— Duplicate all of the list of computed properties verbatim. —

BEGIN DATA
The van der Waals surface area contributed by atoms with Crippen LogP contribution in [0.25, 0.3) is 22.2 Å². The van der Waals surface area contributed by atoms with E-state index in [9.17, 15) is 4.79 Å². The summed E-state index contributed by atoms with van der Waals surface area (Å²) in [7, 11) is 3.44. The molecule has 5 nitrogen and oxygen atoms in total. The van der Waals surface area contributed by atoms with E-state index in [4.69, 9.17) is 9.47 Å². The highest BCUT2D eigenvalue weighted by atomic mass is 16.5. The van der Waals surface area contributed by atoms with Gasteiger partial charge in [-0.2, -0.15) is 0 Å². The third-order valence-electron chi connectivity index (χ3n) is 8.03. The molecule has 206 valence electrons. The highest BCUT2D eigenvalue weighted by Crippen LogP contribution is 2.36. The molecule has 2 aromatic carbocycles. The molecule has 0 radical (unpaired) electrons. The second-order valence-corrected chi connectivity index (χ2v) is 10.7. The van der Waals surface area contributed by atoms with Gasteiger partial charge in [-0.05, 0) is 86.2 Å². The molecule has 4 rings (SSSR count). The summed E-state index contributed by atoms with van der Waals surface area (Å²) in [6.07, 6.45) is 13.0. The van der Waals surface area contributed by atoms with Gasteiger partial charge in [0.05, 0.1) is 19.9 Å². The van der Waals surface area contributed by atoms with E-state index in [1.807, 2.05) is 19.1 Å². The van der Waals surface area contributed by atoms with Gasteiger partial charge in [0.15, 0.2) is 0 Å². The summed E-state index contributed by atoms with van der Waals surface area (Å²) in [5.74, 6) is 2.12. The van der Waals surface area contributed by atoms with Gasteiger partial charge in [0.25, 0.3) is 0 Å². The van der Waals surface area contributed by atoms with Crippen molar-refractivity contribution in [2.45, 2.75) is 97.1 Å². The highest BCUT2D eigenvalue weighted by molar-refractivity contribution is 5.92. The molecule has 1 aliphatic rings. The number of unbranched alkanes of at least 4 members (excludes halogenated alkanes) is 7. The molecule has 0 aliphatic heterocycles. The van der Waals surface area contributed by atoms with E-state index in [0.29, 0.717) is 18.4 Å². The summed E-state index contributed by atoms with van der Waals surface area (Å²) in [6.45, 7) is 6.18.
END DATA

The van der Waals surface area contributed by atoms with Crippen LogP contribution in [0.25, 0.3) is 22.2 Å². The van der Waals surface area contributed by atoms with E-state index in [9.17, 15) is 4.79 Å². The summed E-state index contributed by atoms with van der Waals surface area (Å²) in [7, 11) is 3.44. The molecule has 5 nitrogen and oxygen atoms in total. The van der Waals surface area contributed by atoms with E-state index in [4.69, 9.17) is 9.47 Å². The highest BCUT2D eigenvalue weighted by atomic mass is 16.5. The van der Waals surface area contributed by atoms with Gasteiger partial charge in [-0.2, -0.15) is 0 Å². The third-order valence-electron chi connectivity index (χ3n) is 8.03. The molecule has 206 valence electrons. The highest BCUT2D eigenvalue weighted by Crippen LogP contribution is 2.36. The molecule has 2 aromatic carbocycles. The molecule has 0 radical (unpaired) electrons. The second-order valence-corrected chi connectivity index (χ2v) is 10.7. The van der Waals surface area contributed by atoms with Gasteiger partial charge in [-0.05, 0) is 86.2 Å². The molecule has 4 rings (SSSR count). The summed E-state index contributed by atoms with van der Waals surface area (Å²) in [6.07, 6.45) is 13.0. The van der Waals surface area contributed by atoms with Gasteiger partial charge in [0.05, 0.1) is 19.9 Å². The van der Waals surface area contributed by atoms with E-state index in [1.807, 2.05) is 19.1 Å². The van der Waals surface area contributed by atoms with Gasteiger partial charge in [0.15, 0.2) is 0 Å². The summed E-state index contributed by atoms with van der Waals surface area (Å²) in [5.74, 6) is 2.12. The van der Waals surface area contributed by atoms with Gasteiger partial charge in [0.25, 0.3) is 0 Å². The van der Waals surface area contributed by atoms with Crippen molar-refractivity contribution in [2.45, 2.75) is 97.1 Å². The highest BCUT2D eigenvalue weighted by molar-refractivity contribution is 5.92. The molecule has 1 aliphatic rings. The number of unbranched alkanes of at least 4 members (excludes halogenated alkanes) is 7. The molecule has 0 aliphatic heterocycles. The van der Waals surface area contributed by atoms with E-state index in [0.29, 0.717) is 18.4 Å². The summed E-state index contributed by atoms with van der Waals surface area (Å²) in [6.45, 7) is 6.18.